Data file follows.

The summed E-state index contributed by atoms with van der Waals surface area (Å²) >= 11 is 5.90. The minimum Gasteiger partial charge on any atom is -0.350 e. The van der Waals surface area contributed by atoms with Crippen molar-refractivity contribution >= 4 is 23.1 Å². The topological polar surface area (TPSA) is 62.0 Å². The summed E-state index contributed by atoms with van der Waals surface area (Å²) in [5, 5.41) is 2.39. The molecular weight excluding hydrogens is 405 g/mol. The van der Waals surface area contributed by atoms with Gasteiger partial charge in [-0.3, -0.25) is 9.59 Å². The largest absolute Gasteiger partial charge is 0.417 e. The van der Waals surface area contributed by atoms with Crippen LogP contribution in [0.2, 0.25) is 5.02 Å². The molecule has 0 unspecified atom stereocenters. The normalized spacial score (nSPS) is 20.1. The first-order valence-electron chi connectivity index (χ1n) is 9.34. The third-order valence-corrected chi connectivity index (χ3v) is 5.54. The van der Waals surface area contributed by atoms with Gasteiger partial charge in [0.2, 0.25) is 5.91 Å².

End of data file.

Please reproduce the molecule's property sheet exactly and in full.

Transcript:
The summed E-state index contributed by atoms with van der Waals surface area (Å²) >= 11 is 5.90. The minimum Gasteiger partial charge on any atom is -0.350 e. The van der Waals surface area contributed by atoms with Crippen molar-refractivity contribution >= 4 is 23.1 Å². The topological polar surface area (TPSA) is 62.0 Å². The summed E-state index contributed by atoms with van der Waals surface area (Å²) in [5, 5.41) is 2.39. The molecular weight excluding hydrogens is 405 g/mol. The van der Waals surface area contributed by atoms with Gasteiger partial charge in [-0.3, -0.25) is 9.59 Å². The largest absolute Gasteiger partial charge is 0.417 e. The van der Waals surface area contributed by atoms with Crippen LogP contribution in [0.2, 0.25) is 5.02 Å². The molecule has 0 unspecified atom stereocenters. The normalized spacial score (nSPS) is 20.1. The first-order valence-electron chi connectivity index (χ1n) is 9.34. The third-order valence-corrected chi connectivity index (χ3v) is 5.54. The van der Waals surface area contributed by atoms with Gasteiger partial charge in [0.2, 0.25) is 5.91 Å².